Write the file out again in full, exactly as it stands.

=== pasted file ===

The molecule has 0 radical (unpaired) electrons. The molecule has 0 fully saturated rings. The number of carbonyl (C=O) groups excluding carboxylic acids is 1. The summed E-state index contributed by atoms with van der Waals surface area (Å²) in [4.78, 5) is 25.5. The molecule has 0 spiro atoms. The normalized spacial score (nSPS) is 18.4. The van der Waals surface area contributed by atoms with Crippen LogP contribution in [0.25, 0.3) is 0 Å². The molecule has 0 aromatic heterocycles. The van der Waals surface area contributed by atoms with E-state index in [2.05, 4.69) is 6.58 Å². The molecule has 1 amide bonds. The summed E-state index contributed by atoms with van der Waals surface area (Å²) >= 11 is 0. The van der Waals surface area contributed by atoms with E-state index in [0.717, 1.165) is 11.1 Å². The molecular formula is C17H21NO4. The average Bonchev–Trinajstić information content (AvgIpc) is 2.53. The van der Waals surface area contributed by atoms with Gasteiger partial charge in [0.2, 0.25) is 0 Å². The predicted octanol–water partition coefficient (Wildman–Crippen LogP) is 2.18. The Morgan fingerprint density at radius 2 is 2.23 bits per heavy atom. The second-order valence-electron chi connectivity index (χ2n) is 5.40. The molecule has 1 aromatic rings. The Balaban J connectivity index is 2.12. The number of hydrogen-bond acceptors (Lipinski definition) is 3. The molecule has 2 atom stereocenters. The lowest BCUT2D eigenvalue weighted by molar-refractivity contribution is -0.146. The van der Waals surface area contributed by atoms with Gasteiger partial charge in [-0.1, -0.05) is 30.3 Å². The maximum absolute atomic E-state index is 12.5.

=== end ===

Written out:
The molecule has 0 radical (unpaired) electrons. The molecule has 0 fully saturated rings. The number of carbonyl (C=O) groups excluding carboxylic acids is 1. The summed E-state index contributed by atoms with van der Waals surface area (Å²) in [4.78, 5) is 25.5. The molecule has 0 spiro atoms. The normalized spacial score (nSPS) is 18.4. The van der Waals surface area contributed by atoms with Crippen LogP contribution in [0.25, 0.3) is 0 Å². The molecule has 0 aromatic heterocycles. The van der Waals surface area contributed by atoms with E-state index in [2.05, 4.69) is 6.58 Å². The molecule has 1 amide bonds. The summed E-state index contributed by atoms with van der Waals surface area (Å²) >= 11 is 0. The van der Waals surface area contributed by atoms with E-state index in [0.717, 1.165) is 11.1 Å². The molecular formula is C17H21NO4. The average Bonchev–Trinajstić information content (AvgIpc) is 2.53. The van der Waals surface area contributed by atoms with Gasteiger partial charge in [0.2, 0.25) is 0 Å². The predicted octanol–water partition coefficient (Wildman–Crippen LogP) is 2.18. The Morgan fingerprint density at radius 2 is 2.23 bits per heavy atom. The second-order valence-electron chi connectivity index (χ2n) is 5.40. The molecule has 1 aromatic rings. The Balaban J connectivity index is 2.12. The number of hydrogen-bond acceptors (Lipinski definition) is 3. The molecule has 2 atom stereocenters. The lowest BCUT2D eigenvalue weighted by molar-refractivity contribution is -0.146. The van der Waals surface area contributed by atoms with Gasteiger partial charge in [-0.1, -0.05) is 30.3 Å². The maximum absolute atomic E-state index is 12.5.